In 1922, composition teacher Nadia Boulanger introduced conductor Serge Koussevitzky to one of her young American students. From that moment, Koussevitzky and Aaron Copland forged a reciprocal collaboration that lasted until Koussevitzky’s death in 1951. Koussevitzky championed Copland’s music and taught him the nuances of conducting; in turn, Copland encouraged Koussevitzky to program American composers. In the summer of 1944, Copland began writing the Third Symphony, his last commission from Koussevitzky’s Foundation.

“I knew exactly the kind of music he [Koussevitzky] enjoyed conducting and the sentiments he brought to it,” said Copland, “and I knew the sound of his orchestra, so I had every reason to do my darndest to write a symphony in the grand manner.” Although Copland denied any ideological basis for the Symphony, one cannot help hearing this music as the victorious cheer of a country emerging from a devastating war. At the premiere, Copland acknowledged as much, noting the Third Symphony “intended to reflect the euphoric spirit of the country at the time.”


Copland characterized the Molto moderato as “broad and expressive.” It features three “plainly stated” themes – the epic sweep of the strings’ opening music; a gentler second melody, sung by violas and oboes; and a third, muscular statement for the brasses. All the themes of the subsequent movements evolve from the first (string) and third (brass) melodies in this movement. A forceful tympanic boom signals the beginning of the Allegro molto, which Copland termed “the usual scherzo, with first part, trio and return.” The spacious optimism of the primary theme, a series of ascending notes in the brasses, coupled with the dynamic rhythms and overall vitality of this movement, evoke Copland’s ballets, particularly Appalachian Spring and Rodeo. In the introspective Andantino quasi allegretto, high strings wander through an empty landscape, like soldiers stumbling over a bloody battlefield. A solo flute intones a melody that binds the rest of the movement together with, as Copland explains, “quiet singing nostalgia, then faster and heavier – almost dance-like; then more childlike and naïve, and finally more vigorous and forthright.” As the third movement’s various themes weave and coalesce, they produce a half-conscious sense of déjà vu – have we heard this before? The third movement dissolves into the finale with woodwinds repeating a theme present in the preceding movements. This melody shifts slightly, morphing into Fanfare for the Common Man.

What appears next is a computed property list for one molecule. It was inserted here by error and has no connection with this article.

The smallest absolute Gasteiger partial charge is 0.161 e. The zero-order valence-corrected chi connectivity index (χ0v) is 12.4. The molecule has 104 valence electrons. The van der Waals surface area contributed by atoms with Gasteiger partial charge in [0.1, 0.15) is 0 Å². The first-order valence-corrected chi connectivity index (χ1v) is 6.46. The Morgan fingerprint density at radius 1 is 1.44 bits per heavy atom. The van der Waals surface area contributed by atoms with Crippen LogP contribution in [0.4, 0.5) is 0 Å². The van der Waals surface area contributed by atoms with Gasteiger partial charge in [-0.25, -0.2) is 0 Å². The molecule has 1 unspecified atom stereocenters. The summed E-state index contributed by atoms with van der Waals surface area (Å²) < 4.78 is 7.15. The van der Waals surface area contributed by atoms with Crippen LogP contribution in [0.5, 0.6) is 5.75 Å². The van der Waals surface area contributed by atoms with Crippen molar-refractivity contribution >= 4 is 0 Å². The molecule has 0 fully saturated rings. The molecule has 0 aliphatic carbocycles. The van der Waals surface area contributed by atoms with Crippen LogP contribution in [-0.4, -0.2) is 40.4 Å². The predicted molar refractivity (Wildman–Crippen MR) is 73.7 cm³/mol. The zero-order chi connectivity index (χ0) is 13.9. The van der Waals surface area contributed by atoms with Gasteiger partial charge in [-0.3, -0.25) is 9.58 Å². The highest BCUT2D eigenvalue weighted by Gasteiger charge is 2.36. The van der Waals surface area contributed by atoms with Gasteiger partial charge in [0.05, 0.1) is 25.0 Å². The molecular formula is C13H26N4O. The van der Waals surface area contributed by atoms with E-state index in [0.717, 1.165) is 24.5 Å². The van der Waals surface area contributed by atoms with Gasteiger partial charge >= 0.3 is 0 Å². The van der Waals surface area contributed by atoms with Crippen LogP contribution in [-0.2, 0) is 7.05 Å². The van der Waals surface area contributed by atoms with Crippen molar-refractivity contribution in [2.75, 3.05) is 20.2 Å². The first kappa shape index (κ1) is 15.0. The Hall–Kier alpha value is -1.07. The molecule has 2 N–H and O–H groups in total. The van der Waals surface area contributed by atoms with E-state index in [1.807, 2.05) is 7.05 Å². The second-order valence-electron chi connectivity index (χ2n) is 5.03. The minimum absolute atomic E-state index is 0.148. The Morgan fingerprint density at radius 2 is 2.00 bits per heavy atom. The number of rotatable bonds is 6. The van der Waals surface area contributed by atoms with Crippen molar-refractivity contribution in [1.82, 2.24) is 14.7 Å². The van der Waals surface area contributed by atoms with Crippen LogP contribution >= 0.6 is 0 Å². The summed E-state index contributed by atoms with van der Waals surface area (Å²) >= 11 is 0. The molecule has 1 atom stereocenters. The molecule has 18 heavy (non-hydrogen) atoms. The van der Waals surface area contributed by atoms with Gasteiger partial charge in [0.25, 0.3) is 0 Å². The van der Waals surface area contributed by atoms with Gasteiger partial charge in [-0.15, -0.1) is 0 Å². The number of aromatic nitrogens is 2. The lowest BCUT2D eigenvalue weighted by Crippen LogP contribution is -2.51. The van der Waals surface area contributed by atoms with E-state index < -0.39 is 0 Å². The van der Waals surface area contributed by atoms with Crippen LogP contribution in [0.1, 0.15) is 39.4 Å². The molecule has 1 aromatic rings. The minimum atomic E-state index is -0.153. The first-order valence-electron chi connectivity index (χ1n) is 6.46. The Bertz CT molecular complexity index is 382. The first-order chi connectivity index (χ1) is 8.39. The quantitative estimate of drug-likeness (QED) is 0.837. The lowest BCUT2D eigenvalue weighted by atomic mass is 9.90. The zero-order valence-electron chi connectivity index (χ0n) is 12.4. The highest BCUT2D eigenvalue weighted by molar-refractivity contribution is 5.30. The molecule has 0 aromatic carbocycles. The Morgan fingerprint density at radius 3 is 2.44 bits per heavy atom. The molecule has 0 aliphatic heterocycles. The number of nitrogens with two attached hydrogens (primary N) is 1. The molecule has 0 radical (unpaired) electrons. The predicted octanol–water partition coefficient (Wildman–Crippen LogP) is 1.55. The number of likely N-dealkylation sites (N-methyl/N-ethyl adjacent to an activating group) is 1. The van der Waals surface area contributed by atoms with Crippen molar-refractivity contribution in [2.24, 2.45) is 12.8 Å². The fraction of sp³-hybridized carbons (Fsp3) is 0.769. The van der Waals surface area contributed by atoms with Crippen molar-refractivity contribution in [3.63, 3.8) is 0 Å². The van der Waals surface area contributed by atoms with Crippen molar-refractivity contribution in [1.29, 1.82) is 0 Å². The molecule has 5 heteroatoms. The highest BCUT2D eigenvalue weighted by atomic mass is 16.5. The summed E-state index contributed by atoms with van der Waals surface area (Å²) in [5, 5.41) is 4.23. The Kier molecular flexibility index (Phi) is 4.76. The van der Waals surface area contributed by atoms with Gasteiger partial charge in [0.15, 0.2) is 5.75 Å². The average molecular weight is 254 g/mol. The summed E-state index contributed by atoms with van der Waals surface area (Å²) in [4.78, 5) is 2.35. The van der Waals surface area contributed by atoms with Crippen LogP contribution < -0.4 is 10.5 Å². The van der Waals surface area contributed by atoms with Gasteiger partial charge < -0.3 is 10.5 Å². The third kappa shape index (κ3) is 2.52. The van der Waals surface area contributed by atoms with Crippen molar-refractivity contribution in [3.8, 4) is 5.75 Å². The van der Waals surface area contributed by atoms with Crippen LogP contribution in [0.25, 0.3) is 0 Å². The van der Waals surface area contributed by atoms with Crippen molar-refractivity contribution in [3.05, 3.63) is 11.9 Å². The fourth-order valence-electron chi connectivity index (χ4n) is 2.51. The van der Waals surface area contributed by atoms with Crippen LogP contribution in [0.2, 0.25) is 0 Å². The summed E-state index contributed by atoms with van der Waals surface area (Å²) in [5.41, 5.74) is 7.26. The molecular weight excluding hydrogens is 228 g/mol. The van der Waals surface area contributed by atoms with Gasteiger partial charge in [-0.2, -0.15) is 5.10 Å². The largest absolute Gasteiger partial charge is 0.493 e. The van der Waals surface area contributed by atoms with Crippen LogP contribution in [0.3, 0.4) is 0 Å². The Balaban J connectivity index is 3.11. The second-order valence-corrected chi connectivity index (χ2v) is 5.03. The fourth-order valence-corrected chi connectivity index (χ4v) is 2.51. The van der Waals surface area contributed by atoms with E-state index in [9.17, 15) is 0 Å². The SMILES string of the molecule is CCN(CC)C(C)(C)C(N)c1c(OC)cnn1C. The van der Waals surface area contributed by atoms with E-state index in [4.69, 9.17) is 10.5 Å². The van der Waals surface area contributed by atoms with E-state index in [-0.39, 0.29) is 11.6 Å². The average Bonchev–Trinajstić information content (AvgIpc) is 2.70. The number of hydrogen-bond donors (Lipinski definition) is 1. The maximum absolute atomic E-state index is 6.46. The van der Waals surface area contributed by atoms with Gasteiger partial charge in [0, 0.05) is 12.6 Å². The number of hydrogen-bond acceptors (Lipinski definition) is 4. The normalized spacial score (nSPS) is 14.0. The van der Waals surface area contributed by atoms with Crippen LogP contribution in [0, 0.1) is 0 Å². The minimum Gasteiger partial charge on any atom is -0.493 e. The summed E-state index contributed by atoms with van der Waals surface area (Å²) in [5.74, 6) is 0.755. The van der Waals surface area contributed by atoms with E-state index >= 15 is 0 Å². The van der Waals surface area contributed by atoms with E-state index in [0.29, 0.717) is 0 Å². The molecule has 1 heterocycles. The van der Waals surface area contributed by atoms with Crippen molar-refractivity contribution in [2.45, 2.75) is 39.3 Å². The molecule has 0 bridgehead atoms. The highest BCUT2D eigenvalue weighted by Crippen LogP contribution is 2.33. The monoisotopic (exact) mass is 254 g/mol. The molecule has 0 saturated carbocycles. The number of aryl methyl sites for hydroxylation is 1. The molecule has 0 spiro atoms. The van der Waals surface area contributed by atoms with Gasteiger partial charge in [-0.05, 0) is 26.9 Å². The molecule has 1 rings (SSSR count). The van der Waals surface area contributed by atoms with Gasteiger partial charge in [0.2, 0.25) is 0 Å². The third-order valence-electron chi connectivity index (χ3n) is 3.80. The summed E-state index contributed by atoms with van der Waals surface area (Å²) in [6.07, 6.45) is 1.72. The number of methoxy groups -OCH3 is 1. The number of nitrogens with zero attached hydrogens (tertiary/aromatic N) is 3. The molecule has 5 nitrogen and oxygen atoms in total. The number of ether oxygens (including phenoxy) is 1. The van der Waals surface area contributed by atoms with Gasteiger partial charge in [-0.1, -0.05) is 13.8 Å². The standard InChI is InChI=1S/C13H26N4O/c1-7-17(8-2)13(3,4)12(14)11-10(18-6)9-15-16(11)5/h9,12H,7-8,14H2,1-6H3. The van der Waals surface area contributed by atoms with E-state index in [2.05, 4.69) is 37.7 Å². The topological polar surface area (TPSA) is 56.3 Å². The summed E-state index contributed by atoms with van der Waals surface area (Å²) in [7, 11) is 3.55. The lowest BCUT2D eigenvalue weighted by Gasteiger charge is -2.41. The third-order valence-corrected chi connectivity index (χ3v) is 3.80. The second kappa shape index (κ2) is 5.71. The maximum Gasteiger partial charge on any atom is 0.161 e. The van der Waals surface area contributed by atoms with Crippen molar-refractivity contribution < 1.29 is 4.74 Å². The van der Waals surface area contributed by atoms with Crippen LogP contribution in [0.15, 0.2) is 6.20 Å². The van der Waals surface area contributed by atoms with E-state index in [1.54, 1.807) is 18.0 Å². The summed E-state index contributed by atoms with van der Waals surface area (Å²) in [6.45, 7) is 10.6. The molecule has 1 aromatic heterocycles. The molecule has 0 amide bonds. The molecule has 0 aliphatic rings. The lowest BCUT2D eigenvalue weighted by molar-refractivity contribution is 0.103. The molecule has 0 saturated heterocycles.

Today the Fanfare is Copland’s most recognized work, but in 1944 it was little known. Copland composed it in 1942, on a commission from Eugene Goossens, music director of the Cincinnati Symphony. When Goossens premiered it, Copland wrote an explanation of the title in the program notes: “It was the common man, after all, who was doing all the dirty work in the war and the army. He deserved a fanfare.” The Fanfare worked perfectly as the heroic finale Copland wanted to represent the Allied victory in WWII. The flutes and clarinets introduce the basic theme, before the brasses

and percussion burst forth with the version most familiar to audiences. Koussevitzky stated categorically that Copland’s Third Symphony was the finest American symphony ever written, and Leonard Bernstein opined, “The Symphony has become an American monument, like the Washington Monument or the Lincoln Memorial.”


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